In the wake of the AP scandal, in which federal investigators obtained the phone records of journalists using only a subpoena, four lawmakers have introduced legislation in the House that would prevent federal agencies from seizing any phone records without a court order.
Currently, the Telephone Records Act allows the feds to demand phone records from service providers by using only an administrative subpoena to obtain basic subscriber information. Basic subscriber information can include a customer’s name, address, credit card number, and phone records.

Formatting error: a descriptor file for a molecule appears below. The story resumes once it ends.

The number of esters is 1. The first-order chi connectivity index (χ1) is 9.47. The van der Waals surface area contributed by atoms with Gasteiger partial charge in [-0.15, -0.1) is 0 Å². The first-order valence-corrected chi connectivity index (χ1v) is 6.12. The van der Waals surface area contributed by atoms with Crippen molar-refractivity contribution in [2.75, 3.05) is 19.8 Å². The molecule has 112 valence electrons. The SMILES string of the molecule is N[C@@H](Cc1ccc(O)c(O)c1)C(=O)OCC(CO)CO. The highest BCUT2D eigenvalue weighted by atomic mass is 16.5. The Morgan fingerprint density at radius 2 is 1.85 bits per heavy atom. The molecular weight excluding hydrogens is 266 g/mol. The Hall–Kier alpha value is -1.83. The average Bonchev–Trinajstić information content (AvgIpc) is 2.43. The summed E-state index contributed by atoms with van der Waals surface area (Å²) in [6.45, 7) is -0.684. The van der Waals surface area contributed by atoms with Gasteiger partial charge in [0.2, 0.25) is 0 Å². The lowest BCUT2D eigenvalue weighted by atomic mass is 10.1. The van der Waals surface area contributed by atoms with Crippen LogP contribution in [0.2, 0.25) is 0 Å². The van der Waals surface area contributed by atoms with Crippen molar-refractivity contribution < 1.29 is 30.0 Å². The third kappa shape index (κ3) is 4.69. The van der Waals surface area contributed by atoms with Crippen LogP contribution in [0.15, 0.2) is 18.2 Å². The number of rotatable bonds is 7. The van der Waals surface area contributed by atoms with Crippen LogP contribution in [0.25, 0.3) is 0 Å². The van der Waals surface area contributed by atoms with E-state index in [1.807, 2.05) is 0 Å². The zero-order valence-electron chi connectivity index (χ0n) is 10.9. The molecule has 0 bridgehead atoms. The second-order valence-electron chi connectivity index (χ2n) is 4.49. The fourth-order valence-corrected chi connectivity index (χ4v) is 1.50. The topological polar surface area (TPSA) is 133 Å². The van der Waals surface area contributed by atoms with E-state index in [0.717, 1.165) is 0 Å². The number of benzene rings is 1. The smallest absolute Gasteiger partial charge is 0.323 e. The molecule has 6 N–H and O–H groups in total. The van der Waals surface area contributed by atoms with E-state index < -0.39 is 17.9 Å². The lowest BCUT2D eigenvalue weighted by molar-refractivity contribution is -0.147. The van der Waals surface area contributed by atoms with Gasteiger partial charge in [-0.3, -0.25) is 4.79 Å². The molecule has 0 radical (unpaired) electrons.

The Telephone Records Protection Act consists of just one sentence amending that law (.pdf) and would force federal agencies to seek judicial review to obtain records in order to avoid a situation like the one that recently happened with the Associated Press.
The bill would protect the phone records of all Americans, not just journalists, and would require federal agencies to state “specific and articulable facts” to prove to a court that the records and information being sought is “relevant and material to an ongoing criminal investigation.”
Click headline to read more--